This week I finished up reading The Feast Nearby: How I lost my job, buried a marriage, and found my way by keeping chickens, foraging, preserving, bartering, and eating locally (all on $40 a week) by Robin Mather. This is part memoir, part recipe book, part education in the world of local food.
It seems the “eat locally for a year” challenge has become an increasingly common topic for writers everywhere, perhaps since Barbara Kingsolver tackled the topic in Animal, Vegetable, Miracle. When I got this book, I feared it would just be a rehashing of the same old topics.
Delightfully, it was not. Robin Mather has won several prestigious awards for her food writing. The book begins with her husband wanting a divorce the same week that she gets laid off from her job at the Chicago Tribune. To survive on the income of a freelance writer, she heads to her 650 sq. ft. lakeside cottage and decides to make her way by eating locally.
In my own life, I was raised in a very typical modern American family, food-wise. We ate entirely too much processed and fast food. As an adult who has become more aware of the effects of what I put into my body—both for my physical health and that of my community—I have had to learn every step of the way how to feed my own family in a way that is seasonal and frugal. I really wish that I had this book when I started learning to cook my own food. It would have gone a long way in teaching me how to shop, plan, and save in the kitchen.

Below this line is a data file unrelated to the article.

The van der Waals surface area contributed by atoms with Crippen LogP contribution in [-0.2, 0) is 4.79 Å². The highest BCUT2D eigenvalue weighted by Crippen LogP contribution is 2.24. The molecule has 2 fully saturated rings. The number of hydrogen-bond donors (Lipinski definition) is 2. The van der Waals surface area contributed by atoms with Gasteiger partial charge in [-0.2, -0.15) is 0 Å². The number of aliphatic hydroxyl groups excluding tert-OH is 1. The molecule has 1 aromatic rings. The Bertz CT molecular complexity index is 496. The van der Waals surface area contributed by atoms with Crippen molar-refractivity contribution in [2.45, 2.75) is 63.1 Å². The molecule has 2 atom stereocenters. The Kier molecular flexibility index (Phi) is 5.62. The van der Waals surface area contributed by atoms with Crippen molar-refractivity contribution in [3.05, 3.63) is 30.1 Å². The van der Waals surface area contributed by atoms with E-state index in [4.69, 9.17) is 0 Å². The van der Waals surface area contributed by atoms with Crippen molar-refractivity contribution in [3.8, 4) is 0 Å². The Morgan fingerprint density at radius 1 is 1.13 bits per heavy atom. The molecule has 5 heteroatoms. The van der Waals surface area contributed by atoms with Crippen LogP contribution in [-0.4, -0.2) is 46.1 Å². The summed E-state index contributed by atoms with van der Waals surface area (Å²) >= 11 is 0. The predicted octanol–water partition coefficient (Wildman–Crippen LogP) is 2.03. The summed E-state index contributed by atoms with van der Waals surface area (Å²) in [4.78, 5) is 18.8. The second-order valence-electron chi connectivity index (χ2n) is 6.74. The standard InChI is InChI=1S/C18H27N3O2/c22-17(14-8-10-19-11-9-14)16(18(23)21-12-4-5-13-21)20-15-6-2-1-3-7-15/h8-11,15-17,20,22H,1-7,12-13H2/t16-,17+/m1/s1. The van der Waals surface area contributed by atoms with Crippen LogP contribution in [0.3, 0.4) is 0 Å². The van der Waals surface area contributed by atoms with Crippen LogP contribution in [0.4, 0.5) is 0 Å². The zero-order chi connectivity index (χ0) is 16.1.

Admittedly, Robin is living alone, so $40 a week doesn’t seem that far out for a weekly grocery bill. Still, she manages to afford some surprising luxuries with that budget (shade-grown coffee, saffron). Most impressively, she manages to have the bulk of her winter food stocked so that she really has to shop little during the winter months. Much of what she writes reads like a primer for those of us who are handicapped when it comes to meal-planning, preserving, and finding food deals. She heavily emphasizes dehydrating your veggies (which, to me, is so much simpler than quarts and quarts of canning).
The recipes featured in the book are all simple, easy-to-do, and appetizing. Because a bulk of the book is recipes, it does make for fast reading. My only complaint about the book is that I wish it had been a little more personal. While the books title seems to hint at some personal story within, the reality is that 97% of the book was food. Perhaps only 3% was personal. Robin just seems to go from steamrolled by her life’s sudden turn of events in the beginning to magically better at the end. Anyone who has been divorced knows that there was probably a little more evolution in the middle. I just wish we could have had a little more insight into her personal evolution as she goes on her food journey.
All in all, this is a great read for those interested in eating locally or from their own gardens.